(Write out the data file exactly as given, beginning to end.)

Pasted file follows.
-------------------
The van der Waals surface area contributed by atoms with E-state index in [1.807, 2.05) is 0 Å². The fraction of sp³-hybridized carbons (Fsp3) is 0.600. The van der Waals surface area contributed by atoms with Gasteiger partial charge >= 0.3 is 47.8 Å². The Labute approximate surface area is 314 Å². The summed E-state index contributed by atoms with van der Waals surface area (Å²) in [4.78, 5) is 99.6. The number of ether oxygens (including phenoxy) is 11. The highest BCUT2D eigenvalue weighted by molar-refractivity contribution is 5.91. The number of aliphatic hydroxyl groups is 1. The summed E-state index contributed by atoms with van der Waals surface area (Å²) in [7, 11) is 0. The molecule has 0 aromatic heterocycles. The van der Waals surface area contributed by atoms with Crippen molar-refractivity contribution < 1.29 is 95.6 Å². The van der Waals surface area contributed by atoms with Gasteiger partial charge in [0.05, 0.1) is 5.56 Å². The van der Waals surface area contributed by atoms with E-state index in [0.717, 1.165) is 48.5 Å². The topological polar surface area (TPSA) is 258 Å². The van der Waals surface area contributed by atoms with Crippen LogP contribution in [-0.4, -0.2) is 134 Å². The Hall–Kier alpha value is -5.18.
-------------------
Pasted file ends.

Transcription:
The van der Waals surface area contributed by atoms with E-state index in [1.807, 2.05) is 0 Å². The fraction of sp³-hybridized carbons (Fsp3) is 0.600. The van der Waals surface area contributed by atoms with Gasteiger partial charge >= 0.3 is 47.8 Å². The Labute approximate surface area is 314 Å². The summed E-state index contributed by atoms with van der Waals surface area (Å²) in [4.78, 5) is 99.6. The number of ether oxygens (including phenoxy) is 11. The highest BCUT2D eigenvalue weighted by molar-refractivity contribution is 5.91. The number of aliphatic hydroxyl groups is 1. The summed E-state index contributed by atoms with van der Waals surface area (Å²) in [7, 11) is 0. The molecule has 0 aromatic heterocycles. The van der Waals surface area contributed by atoms with Crippen molar-refractivity contribution < 1.29 is 95.6 Å². The van der Waals surface area contributed by atoms with Gasteiger partial charge in [0.05, 0.1) is 5.56 Å². The van der Waals surface area contributed by atoms with E-state index in [0.717, 1.165) is 48.5 Å². The topological polar surface area (TPSA) is 258 Å². The van der Waals surface area contributed by atoms with Crippen LogP contribution in [-0.4, -0.2) is 134 Å². The Hall–Kier alpha value is -5.18.